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Karva Chauth

Karva Chauth is a festival celebrated by married Hindu women who fast for the well-being of their husbands. The fast is broken after the moonrise with rice-based dishes.

Karva Chauth is a significant festival celebrated by married Hindu women in India, particularly in North India, as a symbol of love, devotion, and marital fidelity. It falls on the fourth day after the full moon in the month of Kartik.

On this day, married women observe a day-long fast from sunrise to moonrise, without consuming food or water. The fast is undertaken as an expression of love and prayer for the well-being and longevity of their husbands.

The breaking of the fast, known as "sargi," is a special ritual. Before sunrise, the mother-in-law presents a thali (tray) containing various delicacies, including rice-based dishes, fruits, sweets, and other auspicious items. The married woman receives the sargi from her mother-in-law and begins her fast.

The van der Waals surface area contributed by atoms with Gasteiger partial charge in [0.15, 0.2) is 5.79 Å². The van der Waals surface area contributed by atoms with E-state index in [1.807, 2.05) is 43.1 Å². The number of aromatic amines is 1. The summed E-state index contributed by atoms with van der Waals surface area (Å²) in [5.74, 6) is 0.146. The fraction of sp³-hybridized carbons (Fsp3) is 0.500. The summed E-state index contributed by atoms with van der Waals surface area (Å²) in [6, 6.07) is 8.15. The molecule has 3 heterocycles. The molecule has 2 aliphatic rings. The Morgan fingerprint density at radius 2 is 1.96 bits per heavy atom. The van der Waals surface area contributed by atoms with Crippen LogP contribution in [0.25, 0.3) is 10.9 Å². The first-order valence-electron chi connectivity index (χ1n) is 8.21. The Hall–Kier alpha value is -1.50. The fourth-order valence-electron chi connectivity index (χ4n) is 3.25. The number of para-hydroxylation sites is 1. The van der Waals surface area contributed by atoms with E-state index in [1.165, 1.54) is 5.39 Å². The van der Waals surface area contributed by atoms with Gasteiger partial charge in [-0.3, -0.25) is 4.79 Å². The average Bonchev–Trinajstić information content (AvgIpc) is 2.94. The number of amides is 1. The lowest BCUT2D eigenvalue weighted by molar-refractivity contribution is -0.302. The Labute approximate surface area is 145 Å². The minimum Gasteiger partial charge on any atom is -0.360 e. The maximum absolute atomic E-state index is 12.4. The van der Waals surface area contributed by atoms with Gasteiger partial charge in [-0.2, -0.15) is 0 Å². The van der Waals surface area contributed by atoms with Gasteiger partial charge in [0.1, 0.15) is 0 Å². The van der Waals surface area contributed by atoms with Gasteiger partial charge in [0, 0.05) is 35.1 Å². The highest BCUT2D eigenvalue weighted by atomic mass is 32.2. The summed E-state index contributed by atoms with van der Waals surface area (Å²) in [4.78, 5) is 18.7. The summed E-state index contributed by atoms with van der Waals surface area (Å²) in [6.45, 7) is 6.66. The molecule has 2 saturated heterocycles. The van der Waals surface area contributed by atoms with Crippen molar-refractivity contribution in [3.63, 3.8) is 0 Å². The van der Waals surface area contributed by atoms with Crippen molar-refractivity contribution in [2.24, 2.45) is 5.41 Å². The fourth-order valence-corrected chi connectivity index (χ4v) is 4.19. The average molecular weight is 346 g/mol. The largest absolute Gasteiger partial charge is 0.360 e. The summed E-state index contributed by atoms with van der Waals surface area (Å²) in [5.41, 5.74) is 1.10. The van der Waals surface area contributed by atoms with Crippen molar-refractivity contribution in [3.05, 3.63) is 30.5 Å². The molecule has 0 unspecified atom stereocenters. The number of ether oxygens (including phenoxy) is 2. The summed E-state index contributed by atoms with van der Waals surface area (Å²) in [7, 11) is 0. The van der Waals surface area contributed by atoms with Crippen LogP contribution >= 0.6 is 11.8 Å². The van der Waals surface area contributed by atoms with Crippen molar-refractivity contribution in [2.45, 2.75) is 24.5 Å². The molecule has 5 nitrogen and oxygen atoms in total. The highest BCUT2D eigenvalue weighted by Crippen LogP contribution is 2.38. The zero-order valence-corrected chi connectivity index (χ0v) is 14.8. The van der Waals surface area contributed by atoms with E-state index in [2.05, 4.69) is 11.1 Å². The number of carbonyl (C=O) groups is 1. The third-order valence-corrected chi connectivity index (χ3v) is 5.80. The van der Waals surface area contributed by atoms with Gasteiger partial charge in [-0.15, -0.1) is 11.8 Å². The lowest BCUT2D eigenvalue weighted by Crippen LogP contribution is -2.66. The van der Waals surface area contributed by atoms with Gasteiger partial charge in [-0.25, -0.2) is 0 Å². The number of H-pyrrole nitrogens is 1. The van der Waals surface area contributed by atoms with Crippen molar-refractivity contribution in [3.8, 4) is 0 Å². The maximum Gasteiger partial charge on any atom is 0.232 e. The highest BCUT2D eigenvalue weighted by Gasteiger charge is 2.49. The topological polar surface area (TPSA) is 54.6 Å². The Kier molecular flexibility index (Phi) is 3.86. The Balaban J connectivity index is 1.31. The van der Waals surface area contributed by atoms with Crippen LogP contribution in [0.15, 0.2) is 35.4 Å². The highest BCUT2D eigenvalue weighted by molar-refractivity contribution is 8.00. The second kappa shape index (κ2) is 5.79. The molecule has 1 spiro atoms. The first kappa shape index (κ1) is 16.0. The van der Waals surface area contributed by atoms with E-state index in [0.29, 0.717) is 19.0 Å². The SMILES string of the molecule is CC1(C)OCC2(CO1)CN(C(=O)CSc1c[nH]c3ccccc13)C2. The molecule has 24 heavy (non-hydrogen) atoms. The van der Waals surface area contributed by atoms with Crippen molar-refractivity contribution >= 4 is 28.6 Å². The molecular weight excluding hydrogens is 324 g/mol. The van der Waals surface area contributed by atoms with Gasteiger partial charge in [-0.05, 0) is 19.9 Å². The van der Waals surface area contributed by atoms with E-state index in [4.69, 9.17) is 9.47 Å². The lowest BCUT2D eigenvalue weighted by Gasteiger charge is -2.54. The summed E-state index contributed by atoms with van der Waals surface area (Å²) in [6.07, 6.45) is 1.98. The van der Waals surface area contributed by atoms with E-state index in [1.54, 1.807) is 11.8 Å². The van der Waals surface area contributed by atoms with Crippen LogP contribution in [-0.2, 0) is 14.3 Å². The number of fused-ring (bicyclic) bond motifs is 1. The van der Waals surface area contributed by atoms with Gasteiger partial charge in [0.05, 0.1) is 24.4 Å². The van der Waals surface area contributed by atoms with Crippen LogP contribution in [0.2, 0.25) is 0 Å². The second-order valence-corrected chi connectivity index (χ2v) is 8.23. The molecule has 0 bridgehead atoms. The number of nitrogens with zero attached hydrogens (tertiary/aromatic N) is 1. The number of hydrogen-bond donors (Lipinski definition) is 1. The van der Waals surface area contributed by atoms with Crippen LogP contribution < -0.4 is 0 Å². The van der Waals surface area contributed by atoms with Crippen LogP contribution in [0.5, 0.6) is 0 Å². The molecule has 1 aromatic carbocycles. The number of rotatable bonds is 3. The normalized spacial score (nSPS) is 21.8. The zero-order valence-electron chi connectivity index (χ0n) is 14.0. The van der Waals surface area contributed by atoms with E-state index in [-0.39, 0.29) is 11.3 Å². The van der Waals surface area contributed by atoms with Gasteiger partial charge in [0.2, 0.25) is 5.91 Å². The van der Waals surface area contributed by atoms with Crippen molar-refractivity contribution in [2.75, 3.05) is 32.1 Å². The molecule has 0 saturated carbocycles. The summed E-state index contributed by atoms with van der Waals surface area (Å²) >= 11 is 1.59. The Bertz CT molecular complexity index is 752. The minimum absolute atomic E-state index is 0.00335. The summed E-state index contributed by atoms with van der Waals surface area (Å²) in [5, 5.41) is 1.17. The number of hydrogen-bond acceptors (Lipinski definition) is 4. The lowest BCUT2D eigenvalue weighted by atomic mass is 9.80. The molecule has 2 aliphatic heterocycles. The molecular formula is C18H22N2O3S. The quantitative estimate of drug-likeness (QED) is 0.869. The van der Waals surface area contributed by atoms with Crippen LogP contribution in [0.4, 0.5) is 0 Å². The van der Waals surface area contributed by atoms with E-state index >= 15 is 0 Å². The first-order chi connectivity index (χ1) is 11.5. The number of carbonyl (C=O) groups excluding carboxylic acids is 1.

As the moon rises, women gather together on rooftops or in gardens to view the moon through a sieve and offer prayers. The fast is broken with the first sip of water and the consumption of rice-based dishes, followed by a loving meal with family and friends.


Karva Chauth is not just a celebration of rice-based delicacies but also a celebration of the sacred bond between husband and wife. It reflects the deep-rooted cultural values of devotion, commitment, and the enduring spirit of love in Indian marriages.

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